What You Need To Know About Tantrums of Your Teenage Kid

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Being a parent is one of the most difficult experiences, especially in teenage when your child undergoes a plethora of hormonal changes. Words like, “I hate my life”, “I hate this family”, became normal. Sometimes you totally lose it and show your outrage on yourself because of your child’s anger and his mood swings. But keeping your outrage aside, try to take a walk in your little one’s shoes. You have been there and have done that. Teenage is a complicated phase. The mind of a teenager is in an incessantly changing state. They are growing up. They are looking at the world with new eyes, while going through changes. They are getting their first crush and going through their first break up. It is way too much right? Your responsibility as a parent comes into play at such times. Following are a few things we would like you to know about the temper tantrums of your teenage kid, which you must keep in mind no matter how angry your child is.


1.      Violent temper

Teenage is the time when your child where he goes through both mental and physical changes. You have to make sure that the surrounding of your child is safe and that nobody suffers harm when he loses his temper. Your kid might be stubborn, and might oppose you. Make it a point that you do not compete with his rage no matter what. Keep yourself calm and stay gentle to them. If you lose your temper and start yelling at them, chances are that things may get worst.

2.       Timing matters

In teen age mood swings are encountered in no time. If your kid is angry and there and then you point out his mistakes, you would be instantly expelled from their good books. If that happens, you can expect tough times for you, because children have a tendency to over think in teenage years, and the direction of their thinking might not be the positive one!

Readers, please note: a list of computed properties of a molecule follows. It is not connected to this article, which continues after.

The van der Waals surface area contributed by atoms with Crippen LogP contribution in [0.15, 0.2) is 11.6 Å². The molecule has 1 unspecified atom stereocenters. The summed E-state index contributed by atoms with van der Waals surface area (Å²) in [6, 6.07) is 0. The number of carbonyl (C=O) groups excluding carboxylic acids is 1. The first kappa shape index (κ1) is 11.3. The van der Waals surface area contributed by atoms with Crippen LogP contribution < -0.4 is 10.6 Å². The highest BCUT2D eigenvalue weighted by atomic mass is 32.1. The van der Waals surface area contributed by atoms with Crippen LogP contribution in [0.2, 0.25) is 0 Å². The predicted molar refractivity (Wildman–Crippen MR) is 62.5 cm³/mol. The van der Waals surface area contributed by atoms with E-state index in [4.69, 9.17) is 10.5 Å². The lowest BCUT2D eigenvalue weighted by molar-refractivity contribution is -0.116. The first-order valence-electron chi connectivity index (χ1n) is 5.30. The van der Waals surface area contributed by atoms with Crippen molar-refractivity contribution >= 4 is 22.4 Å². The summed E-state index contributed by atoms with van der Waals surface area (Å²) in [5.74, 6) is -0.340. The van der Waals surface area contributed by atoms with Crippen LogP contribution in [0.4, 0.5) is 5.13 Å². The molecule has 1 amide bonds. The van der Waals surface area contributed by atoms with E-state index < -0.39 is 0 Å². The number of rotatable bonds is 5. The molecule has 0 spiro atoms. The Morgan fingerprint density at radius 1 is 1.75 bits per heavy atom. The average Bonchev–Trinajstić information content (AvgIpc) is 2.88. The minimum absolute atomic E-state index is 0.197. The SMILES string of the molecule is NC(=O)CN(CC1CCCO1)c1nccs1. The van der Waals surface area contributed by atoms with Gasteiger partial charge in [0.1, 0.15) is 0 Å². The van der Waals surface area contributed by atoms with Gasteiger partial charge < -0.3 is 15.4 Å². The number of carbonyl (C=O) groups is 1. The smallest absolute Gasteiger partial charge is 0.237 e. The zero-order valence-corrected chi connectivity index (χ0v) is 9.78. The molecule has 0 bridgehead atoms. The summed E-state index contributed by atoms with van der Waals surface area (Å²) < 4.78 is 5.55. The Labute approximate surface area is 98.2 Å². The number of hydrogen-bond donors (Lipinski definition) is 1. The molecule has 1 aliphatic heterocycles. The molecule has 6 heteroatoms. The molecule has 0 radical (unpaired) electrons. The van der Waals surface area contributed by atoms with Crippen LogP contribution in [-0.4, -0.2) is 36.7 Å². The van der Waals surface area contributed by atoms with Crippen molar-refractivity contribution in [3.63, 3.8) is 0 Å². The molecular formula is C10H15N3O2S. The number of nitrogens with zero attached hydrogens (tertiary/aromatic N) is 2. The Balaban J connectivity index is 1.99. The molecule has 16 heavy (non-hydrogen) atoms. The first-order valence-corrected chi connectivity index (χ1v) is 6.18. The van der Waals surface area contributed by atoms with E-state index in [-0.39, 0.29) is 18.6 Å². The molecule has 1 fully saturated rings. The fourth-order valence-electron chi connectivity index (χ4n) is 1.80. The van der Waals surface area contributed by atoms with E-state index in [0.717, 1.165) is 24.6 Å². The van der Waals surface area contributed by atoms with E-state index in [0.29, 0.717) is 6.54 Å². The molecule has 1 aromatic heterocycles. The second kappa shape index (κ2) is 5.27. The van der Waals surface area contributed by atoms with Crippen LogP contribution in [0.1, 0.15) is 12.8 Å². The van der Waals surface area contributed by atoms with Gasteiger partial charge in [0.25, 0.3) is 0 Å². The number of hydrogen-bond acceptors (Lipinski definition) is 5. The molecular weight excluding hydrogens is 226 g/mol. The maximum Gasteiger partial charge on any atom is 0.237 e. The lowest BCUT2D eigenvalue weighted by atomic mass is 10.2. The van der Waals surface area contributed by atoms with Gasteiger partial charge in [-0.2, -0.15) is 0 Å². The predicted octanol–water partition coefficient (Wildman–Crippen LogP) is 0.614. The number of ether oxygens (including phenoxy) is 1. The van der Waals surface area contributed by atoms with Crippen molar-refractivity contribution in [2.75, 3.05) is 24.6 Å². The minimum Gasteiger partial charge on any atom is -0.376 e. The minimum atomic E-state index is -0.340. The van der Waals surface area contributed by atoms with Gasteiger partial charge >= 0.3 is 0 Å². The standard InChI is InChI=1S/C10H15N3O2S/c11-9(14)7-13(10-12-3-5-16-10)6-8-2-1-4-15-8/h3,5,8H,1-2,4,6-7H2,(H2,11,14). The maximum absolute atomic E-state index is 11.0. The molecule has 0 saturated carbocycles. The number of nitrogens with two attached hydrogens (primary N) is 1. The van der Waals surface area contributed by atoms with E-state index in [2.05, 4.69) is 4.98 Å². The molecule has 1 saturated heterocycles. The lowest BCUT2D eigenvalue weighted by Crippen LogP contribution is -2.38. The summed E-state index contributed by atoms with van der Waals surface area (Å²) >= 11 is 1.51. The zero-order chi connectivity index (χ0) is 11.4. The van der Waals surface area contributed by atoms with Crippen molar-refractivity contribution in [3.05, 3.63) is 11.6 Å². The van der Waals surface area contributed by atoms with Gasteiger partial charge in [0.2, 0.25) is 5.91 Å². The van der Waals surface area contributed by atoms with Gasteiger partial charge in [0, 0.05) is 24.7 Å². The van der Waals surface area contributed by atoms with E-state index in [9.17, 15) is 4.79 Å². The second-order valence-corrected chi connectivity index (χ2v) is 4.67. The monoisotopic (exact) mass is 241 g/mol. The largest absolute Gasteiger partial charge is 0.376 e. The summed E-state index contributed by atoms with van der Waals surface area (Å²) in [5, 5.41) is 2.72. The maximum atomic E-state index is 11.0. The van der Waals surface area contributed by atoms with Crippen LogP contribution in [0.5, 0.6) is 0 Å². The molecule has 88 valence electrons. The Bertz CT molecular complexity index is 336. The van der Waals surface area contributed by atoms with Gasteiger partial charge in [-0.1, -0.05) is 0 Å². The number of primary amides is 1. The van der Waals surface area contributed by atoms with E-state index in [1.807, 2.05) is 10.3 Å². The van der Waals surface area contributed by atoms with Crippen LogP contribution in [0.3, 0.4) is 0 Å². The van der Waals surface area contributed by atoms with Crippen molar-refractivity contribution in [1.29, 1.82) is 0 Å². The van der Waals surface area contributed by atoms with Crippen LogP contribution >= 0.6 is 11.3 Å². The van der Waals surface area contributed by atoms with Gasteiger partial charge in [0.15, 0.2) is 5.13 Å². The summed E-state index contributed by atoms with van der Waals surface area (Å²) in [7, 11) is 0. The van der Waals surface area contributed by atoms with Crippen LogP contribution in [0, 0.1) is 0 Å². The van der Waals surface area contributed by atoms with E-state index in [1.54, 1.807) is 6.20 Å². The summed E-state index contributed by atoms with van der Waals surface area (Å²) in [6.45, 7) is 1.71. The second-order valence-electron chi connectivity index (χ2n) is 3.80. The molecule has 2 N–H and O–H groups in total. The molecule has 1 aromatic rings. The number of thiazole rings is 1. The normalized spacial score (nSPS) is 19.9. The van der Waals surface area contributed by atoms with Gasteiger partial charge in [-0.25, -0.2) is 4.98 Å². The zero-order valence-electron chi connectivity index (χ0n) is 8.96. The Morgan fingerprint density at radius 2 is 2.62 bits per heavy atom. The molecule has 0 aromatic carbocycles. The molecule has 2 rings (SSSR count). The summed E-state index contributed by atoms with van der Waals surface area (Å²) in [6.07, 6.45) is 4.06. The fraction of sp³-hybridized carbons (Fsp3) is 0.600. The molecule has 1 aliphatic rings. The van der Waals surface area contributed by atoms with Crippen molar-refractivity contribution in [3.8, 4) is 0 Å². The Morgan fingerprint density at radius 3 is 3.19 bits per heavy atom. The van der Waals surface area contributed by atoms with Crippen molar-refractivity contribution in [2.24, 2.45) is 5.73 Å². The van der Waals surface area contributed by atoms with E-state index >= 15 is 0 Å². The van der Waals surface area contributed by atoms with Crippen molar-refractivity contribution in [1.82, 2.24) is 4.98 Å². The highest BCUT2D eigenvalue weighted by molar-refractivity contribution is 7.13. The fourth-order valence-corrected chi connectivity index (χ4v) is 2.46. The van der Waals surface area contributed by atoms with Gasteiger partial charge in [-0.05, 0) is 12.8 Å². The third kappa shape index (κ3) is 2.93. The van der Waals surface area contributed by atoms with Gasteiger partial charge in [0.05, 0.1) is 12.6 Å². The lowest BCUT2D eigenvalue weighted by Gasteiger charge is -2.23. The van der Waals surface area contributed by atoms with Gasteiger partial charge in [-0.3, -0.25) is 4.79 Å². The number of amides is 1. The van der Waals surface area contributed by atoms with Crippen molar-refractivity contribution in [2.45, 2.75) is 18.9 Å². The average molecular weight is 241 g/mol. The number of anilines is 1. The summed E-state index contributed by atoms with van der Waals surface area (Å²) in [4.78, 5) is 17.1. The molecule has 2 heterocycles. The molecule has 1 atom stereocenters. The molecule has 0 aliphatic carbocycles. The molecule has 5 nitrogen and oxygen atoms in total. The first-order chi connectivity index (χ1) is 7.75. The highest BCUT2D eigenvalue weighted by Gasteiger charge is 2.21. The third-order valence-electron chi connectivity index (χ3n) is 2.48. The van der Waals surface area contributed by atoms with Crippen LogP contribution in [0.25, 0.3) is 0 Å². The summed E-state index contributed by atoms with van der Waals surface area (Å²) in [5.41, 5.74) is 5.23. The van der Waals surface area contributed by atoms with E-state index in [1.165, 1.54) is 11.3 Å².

Instead of enumerating their mistakes when they are annoyed, wait for them to gain their composure back. Then you can tell them their mistakes (VERY PATIENTLY).

3.      Ask the problem (even if there is none)

Whenever your child seems upset, or when you find an uncertain reaction over normal things, ask them, “Are you alright! I can help you out”. Tell them that you love them and that they are special. When they seem sad in the evening, just sit beside them, and try talking to them in a friendly and concerned tone. Don’t be too bossy. This will eliminate the barrier between you and your child, and they will find it easy to communicate their feelings out to you. 


4.      The power of words

Even if you are frustrated to the core by your child’s behavior, try keeping your calm. Tell your child that it is normal to feel angry sometimes. It is more important for you to make your child understand the fact that your motive is his welfare. Instead of saying- “it’s my duty to teach you these things, that’s why I’m doing this”, you should say- “I’m doing this because I love you, I care for you.” Your teen may seem a little bit rough, rude or full of rage from outside, but the use of correct words will leave a positive impact on their mind.


5.      Extreme cases

In extreme cases, when your child seems to be more indulgent in violent tantrums, you can consider taking him to a therapist because sometimes it really helps. Often during teenage, because of constant nagging children consider their own parents to be their enemies. On the contrary, when someone else told them the same thing, they might be all willing to believe them all willingly.


As a parent, it is your duty to ensure that your child has wonderful and lovable memories of teenage that would stay with him for his lifetime. Just make sure that your child has their best memories to cherish.

TAGGED IN : Child Health Mood Swings Teenager Lifestyle Teenage

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